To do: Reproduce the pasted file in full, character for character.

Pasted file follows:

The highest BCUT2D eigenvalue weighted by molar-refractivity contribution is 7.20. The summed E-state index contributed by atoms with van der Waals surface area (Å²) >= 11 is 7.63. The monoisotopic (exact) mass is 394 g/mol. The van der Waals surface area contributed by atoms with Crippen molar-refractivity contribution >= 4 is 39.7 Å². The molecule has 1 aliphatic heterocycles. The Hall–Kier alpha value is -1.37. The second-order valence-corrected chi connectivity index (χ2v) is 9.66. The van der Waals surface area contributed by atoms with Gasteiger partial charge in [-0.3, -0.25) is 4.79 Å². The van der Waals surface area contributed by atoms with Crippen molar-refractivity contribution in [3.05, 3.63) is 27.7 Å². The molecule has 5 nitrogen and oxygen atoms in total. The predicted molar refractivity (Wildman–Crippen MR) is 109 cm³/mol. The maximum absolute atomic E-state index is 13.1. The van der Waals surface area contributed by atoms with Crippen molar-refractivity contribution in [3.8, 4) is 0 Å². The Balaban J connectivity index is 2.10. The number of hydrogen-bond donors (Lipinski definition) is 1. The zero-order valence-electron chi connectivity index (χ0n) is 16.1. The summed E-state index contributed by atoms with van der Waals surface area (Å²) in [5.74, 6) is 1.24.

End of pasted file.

The highest BCUT2D eigenvalue weighted by molar-refractivity contribution is 7.20. The summed E-state index contributed by atoms with van der Waals surface area (Å²) >= 11 is 7.63. The monoisotopic (exact) mass is 394 g/mol. The van der Waals surface area contributed by atoms with Crippen molar-refractivity contribution >= 4 is 39.7 Å². The molecule has 1 aliphatic heterocycles. The Hall–Kier alpha value is -1.37. The second-order valence-corrected chi connectivity index (χ2v) is 9.66. The van der Waals surface area contributed by atoms with Gasteiger partial charge in [-0.3, -0.25) is 4.79 Å². The van der Waals surface area contributed by atoms with Crippen molar-refractivity contribution in [3.05, 3.63) is 27.7 Å². The molecule has 5 nitrogen and oxygen atoms in total. The predicted molar refractivity (Wildman–Crippen MR) is 109 cm³/mol. The maximum absolute atomic E-state index is 13.1. The van der Waals surface area contributed by atoms with Crippen molar-refractivity contribution in [3.8, 4) is 0 Å². The Balaban J connectivity index is 2.10. The number of hydrogen-bond donors (Lipinski definition) is 1. The zero-order valence-electron chi connectivity index (χ0n) is 16.1. The summed E-state index contributed by atoms with van der Waals surface area (Å²) in [5.74, 6) is 1.24.